118 AGM100 : Frankly I dont care who said it ... Palin or Clinton or Stevie Wonder ... what she said is correct. Palin is nothing to me ... she is not elected or
119 Slider : My claims stands on its own merit and if you need any proof, go pick up ANY history book. Thousands of years of human history, of wars, of conflict,
120 cws818 : That comparison is particularly inapt and disingenuous. How many people can you kill with a club or a spear at one time? Civilization evolves.
121 A342 : And sometimes goes backwards...
122 bjorn14 : Agreed. When Einstein was told that by inventing the A-Bomb he had ended all wars he replied, "No, I have only made war more terrible."
123 Slider : Totally disagree. The number you can kill with a single weapon doesn’t make the argument disingenuous whatsoever. It only proves my point. The tool
124 Post contains links aa757first : We've certainly had wars since then, and will continue to do so, but we've never seen war on the scale of WWII. Don't you think that nuclear bombs ha
125 BMI727 : Exactly, having such terrible weapons and a bipolar system for many years has actually contributed to stability. Full scale war just isn't an option
126 seb146 : Why is that such a bad thing? Why is it so bad to go back to a day when the whole world was working together for peace with the United States leading
127 DXing : Then you are in agreement that this is a bad treaty and won't object when the Senate fails to ratify it? Because nukes are a last resort weapon. Cutt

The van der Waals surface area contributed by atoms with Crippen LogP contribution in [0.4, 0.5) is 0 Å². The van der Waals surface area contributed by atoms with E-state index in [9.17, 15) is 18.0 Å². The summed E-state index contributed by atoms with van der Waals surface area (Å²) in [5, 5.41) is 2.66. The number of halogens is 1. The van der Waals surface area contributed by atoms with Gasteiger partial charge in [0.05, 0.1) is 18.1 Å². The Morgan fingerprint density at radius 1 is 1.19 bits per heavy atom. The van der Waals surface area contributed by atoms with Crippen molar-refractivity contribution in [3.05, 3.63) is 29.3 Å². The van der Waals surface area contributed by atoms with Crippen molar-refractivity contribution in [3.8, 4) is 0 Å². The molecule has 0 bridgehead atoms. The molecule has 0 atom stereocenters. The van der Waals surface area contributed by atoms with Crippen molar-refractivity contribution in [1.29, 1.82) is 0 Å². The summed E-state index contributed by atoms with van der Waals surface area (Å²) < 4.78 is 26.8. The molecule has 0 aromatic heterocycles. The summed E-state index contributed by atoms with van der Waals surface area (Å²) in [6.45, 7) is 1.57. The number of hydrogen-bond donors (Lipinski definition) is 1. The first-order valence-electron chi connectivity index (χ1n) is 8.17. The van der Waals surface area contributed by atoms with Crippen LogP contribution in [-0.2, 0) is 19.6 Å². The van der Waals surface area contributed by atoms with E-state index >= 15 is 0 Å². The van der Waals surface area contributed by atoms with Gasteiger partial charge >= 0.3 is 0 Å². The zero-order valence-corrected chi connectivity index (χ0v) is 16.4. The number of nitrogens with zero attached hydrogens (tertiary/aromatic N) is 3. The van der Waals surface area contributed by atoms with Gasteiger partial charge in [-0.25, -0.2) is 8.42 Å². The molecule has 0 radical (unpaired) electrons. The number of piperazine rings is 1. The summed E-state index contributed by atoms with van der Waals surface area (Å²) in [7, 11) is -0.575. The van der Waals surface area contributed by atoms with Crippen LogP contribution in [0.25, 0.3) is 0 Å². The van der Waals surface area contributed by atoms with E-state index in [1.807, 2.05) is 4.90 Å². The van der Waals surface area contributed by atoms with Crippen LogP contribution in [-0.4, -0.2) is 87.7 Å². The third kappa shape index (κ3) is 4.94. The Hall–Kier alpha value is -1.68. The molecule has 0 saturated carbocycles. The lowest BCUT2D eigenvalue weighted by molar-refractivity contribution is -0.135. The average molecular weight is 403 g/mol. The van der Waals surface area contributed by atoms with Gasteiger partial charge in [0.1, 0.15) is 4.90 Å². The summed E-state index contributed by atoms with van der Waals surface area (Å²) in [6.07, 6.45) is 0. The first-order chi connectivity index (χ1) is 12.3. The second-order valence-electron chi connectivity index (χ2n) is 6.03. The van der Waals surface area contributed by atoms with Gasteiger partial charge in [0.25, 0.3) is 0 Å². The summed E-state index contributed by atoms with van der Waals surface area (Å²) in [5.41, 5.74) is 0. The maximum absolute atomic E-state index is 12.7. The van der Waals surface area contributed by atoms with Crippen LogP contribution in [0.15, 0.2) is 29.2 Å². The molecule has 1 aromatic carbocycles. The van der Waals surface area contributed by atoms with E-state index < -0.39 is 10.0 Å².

128 cws818 : Not particularly dispositive since one could only kill one at a time.
129 DXing : Carthage was not a one on one situation. It didn't take a whole lot of Romans to completely wipe out the city.
130 cws818 : Did the Romans have WMD? No. Did the Romans have bombs? No. Did the Romans have weapons capable of incinerating large numbers of Carthaginians? No. D
131 Dreadnought : Did that prevent Romans (and plenty of others of the time) from slaughtering millions when it suited them? No.
132 Post contains links MoltenRock : Agreed. When you have the largest, undisputed, #1 position (in anything) you don't need to beat your chest about it and berate your neighbors / fello
133 Slider : LOL! Because someone else--whoops, Russia--can't keep track of all of theirs evidently!
134 MoltenRock : It's pretty easy to condemn another country for having "loose nukes" that are more than likely going to be used in the US. But guess what? Do you thi
135 AGM100 : Becasue ... it is contrary to human history and human nature. Its a choice we have ... are we good or are we "evil"? Simple question ... is the US a
136 MoltenRock : The US military is both good and evil as it's relative as is America both good and evil.
137 AGM100 : Can not be ... You really have too choose sides and stand in place eventualy. I do not want a military or a governemnt who is not soundly assured tha
138 Slider : I agree. There's so much confirmed chatter about missing nukes and nuclear material it's scary if contemplated. Would you also concur with the notion
139 MoltenRock : No you don't. That's the false choice you force upon yourself as I've found most westerners and christians to do. It's not one or the other, when in
140 Post contains images DXing : It also didn't stop the Romans from almost completely wiping out an entire cities population and taking into slavery the few that did survive. The ci
141 seb146 : If you are looking at this through the right-wing glasses, yes. But, I believe this administration is trying to get back to a post-Reagan world where
142 AGM100 : Yes it is both at the same time ... but that is not America . Do we have evil operators sometimes in America , yes ... does our system fix the issue
143 BMI727 : Which is the liberal course of action. Liberalism does not require that the military be any smaller, larger, or considered "evil", just used differen